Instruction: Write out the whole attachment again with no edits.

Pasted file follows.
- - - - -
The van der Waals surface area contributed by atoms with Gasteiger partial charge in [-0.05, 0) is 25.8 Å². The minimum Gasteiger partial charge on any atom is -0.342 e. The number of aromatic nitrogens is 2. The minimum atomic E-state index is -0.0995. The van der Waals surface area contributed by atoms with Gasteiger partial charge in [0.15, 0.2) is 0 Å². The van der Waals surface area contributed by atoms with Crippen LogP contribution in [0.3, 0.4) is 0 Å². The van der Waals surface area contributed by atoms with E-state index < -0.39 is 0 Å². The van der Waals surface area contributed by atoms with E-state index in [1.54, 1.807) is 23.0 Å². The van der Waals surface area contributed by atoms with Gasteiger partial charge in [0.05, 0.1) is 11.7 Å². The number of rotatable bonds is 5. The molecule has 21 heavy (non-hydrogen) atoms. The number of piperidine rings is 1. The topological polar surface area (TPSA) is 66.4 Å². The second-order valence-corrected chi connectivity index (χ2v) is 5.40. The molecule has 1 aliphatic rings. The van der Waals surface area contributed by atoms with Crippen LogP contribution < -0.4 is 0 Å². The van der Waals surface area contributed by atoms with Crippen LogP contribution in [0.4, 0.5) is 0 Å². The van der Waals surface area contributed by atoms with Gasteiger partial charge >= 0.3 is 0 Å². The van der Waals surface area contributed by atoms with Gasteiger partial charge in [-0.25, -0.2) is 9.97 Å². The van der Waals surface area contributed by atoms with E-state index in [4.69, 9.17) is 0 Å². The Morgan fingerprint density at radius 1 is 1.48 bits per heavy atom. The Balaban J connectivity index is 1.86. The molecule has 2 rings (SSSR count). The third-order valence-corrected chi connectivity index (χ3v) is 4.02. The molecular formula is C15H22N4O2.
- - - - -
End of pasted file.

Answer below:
The van der Waals surface area contributed by atoms with Gasteiger partial charge in [-0.05, 0) is 25.8 Å². The minimum Gasteiger partial charge on any atom is -0.342 e. The number of aromatic nitrogens is 2. The minimum atomic E-state index is -0.0995. The van der Waals surface area contributed by atoms with Gasteiger partial charge in [0.15, 0.2) is 0 Å². The van der Waals surface area contributed by atoms with Crippen LogP contribution in [0.3, 0.4) is 0 Å². The van der Waals surface area contributed by atoms with E-state index < -0.39 is 0 Å². The van der Waals surface area contributed by atoms with E-state index in [1.54, 1.807) is 23.0 Å². The van der Waals surface area contributed by atoms with Gasteiger partial charge in [0.05, 0.1) is 11.7 Å². The number of rotatable bonds is 5. The molecule has 21 heavy (non-hydrogen) atoms. The number of piperidine rings is 1. The topological polar surface area (TPSA) is 66.4 Å². The second-order valence-corrected chi connectivity index (χ2v) is 5.40. The molecule has 1 aliphatic rings. The van der Waals surface area contributed by atoms with Crippen LogP contribution < -0.4 is 0 Å². The van der Waals surface area contributed by atoms with Crippen LogP contribution in [0.4, 0.5) is 0 Å². The van der Waals surface area contributed by atoms with Gasteiger partial charge >= 0.3 is 0 Å². The van der Waals surface area contributed by atoms with Gasteiger partial charge in [-0.25, -0.2) is 9.97 Å². The van der Waals surface area contributed by atoms with E-state index in [4.69, 9.17) is 0 Å². The Morgan fingerprint density at radius 1 is 1.48 bits per heavy atom. The Balaban J connectivity index is 1.86. The molecule has 2 rings (SSSR count). The third-order valence-corrected chi connectivity index (χ3v) is 4.02. The molecular formula is C15H22N4O2.